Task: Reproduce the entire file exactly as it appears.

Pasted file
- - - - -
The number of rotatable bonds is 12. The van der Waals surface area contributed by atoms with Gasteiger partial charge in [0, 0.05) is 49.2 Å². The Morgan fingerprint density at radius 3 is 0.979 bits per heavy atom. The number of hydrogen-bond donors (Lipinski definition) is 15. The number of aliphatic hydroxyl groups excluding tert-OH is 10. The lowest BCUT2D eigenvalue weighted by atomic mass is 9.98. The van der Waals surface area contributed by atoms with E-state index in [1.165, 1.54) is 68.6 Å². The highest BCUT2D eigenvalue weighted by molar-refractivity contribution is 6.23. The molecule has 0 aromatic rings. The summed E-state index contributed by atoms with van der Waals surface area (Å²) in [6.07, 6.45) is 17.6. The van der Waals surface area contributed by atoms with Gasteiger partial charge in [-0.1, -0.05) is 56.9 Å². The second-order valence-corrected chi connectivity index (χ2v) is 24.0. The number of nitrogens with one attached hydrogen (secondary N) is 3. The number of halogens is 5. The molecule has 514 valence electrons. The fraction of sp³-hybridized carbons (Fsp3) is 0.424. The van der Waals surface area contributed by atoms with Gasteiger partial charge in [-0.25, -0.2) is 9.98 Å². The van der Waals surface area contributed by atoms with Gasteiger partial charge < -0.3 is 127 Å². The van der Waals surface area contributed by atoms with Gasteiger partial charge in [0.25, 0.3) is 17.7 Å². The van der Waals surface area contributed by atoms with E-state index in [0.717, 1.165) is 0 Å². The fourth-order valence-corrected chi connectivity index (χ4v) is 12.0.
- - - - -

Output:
The number of rotatable bonds is 12. The van der Waals surface area contributed by atoms with Gasteiger partial charge in [0, 0.05) is 49.2 Å². The Morgan fingerprint density at radius 3 is 0.979 bits per heavy atom. The number of hydrogen-bond donors (Lipinski definition) is 15. The number of aliphatic hydroxyl groups excluding tert-OH is 10. The lowest BCUT2D eigenvalue weighted by atomic mass is 9.98. The van der Waals surface area contributed by atoms with E-state index in [1.165, 1.54) is 68.6 Å². The highest BCUT2D eigenvalue weighted by molar-refractivity contribution is 6.23. The molecule has 0 aromatic rings. The summed E-state index contributed by atoms with van der Waals surface area (Å²) in [6.07, 6.45) is 17.6. The van der Waals surface area contributed by atoms with Gasteiger partial charge in [-0.1, -0.05) is 56.9 Å². The second-order valence-corrected chi connectivity index (χ2v) is 24.0. The number of nitrogens with one attached hydrogen (secondary N) is 3. The number of halogens is 5. The molecule has 514 valence electrons. The fraction of sp³-hybridized carbons (Fsp3) is 0.424. The van der Waals surface area contributed by atoms with Gasteiger partial charge in [-0.25, -0.2) is 9.98 Å². The van der Waals surface area contributed by atoms with Gasteiger partial charge < -0.3 is 127 Å². The van der Waals surface area contributed by atoms with Gasteiger partial charge in [0.25, 0.3) is 17.7 Å². The van der Waals surface area contributed by atoms with E-state index in [0.717, 1.165) is 0 Å². The fourth-order valence-corrected chi connectivity index (χ4v) is 12.0.